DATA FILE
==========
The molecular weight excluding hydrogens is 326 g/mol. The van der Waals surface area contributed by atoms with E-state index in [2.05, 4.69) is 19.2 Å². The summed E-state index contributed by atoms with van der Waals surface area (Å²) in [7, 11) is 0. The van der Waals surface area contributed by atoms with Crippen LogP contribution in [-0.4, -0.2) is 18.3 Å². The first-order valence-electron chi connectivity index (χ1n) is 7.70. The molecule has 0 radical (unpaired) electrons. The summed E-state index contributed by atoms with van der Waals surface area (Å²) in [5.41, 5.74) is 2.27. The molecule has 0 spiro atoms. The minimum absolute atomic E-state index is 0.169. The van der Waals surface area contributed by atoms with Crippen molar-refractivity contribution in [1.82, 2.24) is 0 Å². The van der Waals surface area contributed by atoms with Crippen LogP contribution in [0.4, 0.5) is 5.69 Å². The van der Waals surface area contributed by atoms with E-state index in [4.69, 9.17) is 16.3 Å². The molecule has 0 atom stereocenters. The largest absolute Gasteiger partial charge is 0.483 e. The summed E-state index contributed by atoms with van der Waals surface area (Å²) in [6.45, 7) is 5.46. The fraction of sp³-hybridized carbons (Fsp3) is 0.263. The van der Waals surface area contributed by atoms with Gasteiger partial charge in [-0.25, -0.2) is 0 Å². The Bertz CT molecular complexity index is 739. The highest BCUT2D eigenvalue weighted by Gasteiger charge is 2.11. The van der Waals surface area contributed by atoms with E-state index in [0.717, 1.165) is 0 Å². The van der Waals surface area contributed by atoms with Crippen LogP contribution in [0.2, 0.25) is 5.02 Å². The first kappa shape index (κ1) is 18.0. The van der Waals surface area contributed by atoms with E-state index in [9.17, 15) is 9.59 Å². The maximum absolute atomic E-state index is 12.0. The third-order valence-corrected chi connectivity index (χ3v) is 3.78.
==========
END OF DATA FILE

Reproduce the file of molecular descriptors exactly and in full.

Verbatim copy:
The molecular weight excluding hydrogens is 326 g/mol. The van der Waals surface area contributed by atoms with E-state index in [2.05, 4.69) is 19.2 Å². The summed E-state index contributed by atoms with van der Waals surface area (Å²) in [7, 11) is 0. The van der Waals surface area contributed by atoms with Crippen LogP contribution in [-0.4, -0.2) is 18.3 Å². The first-order valence-electron chi connectivity index (χ1n) is 7.70. The molecule has 0 radical (unpaired) electrons. The summed E-state index contributed by atoms with van der Waals surface area (Å²) in [5.41, 5.74) is 2.27. The molecule has 0 spiro atoms. The minimum absolute atomic E-state index is 0.169. The van der Waals surface area contributed by atoms with Crippen molar-refractivity contribution in [1.82, 2.24) is 0 Å². The van der Waals surface area contributed by atoms with Crippen LogP contribution in [0.4, 0.5) is 5.69 Å². The van der Waals surface area contributed by atoms with E-state index in [4.69, 9.17) is 16.3 Å². The molecule has 0 atom stereocenters. The largest absolute Gasteiger partial charge is 0.483 e. The summed E-state index contributed by atoms with van der Waals surface area (Å²) in [6.45, 7) is 5.46. The fraction of sp³-hybridized carbons (Fsp3) is 0.263. The van der Waals surface area contributed by atoms with Gasteiger partial charge in [-0.25, -0.2) is 0 Å². The Bertz CT molecular complexity index is 739. The highest BCUT2D eigenvalue weighted by Gasteiger charge is 2.11. The van der Waals surface area contributed by atoms with E-state index in [0.717, 1.165) is 0 Å². The van der Waals surface area contributed by atoms with Crippen LogP contribution in [0.2, 0.25) is 5.02 Å². The first kappa shape index (κ1) is 18.0. The van der Waals surface area contributed by atoms with E-state index in [9.17, 15) is 9.59 Å². The maximum absolute atomic E-state index is 12.0. The third-order valence-corrected chi connectivity index (χ3v) is 3.78.